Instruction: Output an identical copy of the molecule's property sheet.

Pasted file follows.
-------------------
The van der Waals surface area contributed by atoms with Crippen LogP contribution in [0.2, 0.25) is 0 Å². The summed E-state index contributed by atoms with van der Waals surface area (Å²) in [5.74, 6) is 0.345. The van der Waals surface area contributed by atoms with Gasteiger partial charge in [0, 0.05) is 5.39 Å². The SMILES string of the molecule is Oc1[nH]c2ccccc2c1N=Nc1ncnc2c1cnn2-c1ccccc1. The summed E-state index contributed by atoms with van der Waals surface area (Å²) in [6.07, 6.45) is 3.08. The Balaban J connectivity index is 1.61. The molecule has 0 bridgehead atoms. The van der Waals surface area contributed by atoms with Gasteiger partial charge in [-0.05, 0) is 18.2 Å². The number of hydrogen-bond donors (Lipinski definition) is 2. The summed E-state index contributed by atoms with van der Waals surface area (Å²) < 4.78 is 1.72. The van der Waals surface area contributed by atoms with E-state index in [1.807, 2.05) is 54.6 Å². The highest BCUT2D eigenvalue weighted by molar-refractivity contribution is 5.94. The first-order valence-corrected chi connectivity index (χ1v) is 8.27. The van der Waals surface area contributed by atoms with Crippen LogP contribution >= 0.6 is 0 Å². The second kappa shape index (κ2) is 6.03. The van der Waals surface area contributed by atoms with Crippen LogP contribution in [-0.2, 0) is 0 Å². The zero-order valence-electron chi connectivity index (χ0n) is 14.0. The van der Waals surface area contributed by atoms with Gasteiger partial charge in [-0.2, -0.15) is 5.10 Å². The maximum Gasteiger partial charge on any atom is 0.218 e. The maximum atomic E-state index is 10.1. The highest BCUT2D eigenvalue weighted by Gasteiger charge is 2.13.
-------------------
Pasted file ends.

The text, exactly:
The van der Waals surface area contributed by atoms with Crippen LogP contribution in [0.2, 0.25) is 0 Å². The summed E-state index contributed by atoms with van der Waals surface area (Å²) in [5.74, 6) is 0.345. The van der Waals surface area contributed by atoms with Gasteiger partial charge in [0, 0.05) is 5.39 Å². The SMILES string of the molecule is Oc1[nH]c2ccccc2c1N=Nc1ncnc2c1cnn2-c1ccccc1. The summed E-state index contributed by atoms with van der Waals surface area (Å²) in [6.07, 6.45) is 3.08. The Balaban J connectivity index is 1.61. The molecule has 0 bridgehead atoms. The van der Waals surface area contributed by atoms with Gasteiger partial charge in [-0.05, 0) is 18.2 Å². The number of hydrogen-bond donors (Lipinski definition) is 2. The summed E-state index contributed by atoms with van der Waals surface area (Å²) < 4.78 is 1.72. The van der Waals surface area contributed by atoms with E-state index in [1.807, 2.05) is 54.6 Å². The highest BCUT2D eigenvalue weighted by molar-refractivity contribution is 5.94. The first-order valence-corrected chi connectivity index (χ1v) is 8.27. The van der Waals surface area contributed by atoms with Crippen LogP contribution >= 0.6 is 0 Å². The second kappa shape index (κ2) is 6.03. The van der Waals surface area contributed by atoms with Crippen LogP contribution in [-0.2, 0) is 0 Å². The zero-order valence-electron chi connectivity index (χ0n) is 14.0. The van der Waals surface area contributed by atoms with Gasteiger partial charge in [-0.2, -0.15) is 5.10 Å². The maximum Gasteiger partial charge on any atom is 0.218 e. The maximum atomic E-state index is 10.1. The highest BCUT2D eigenvalue weighted by Gasteiger charge is 2.13.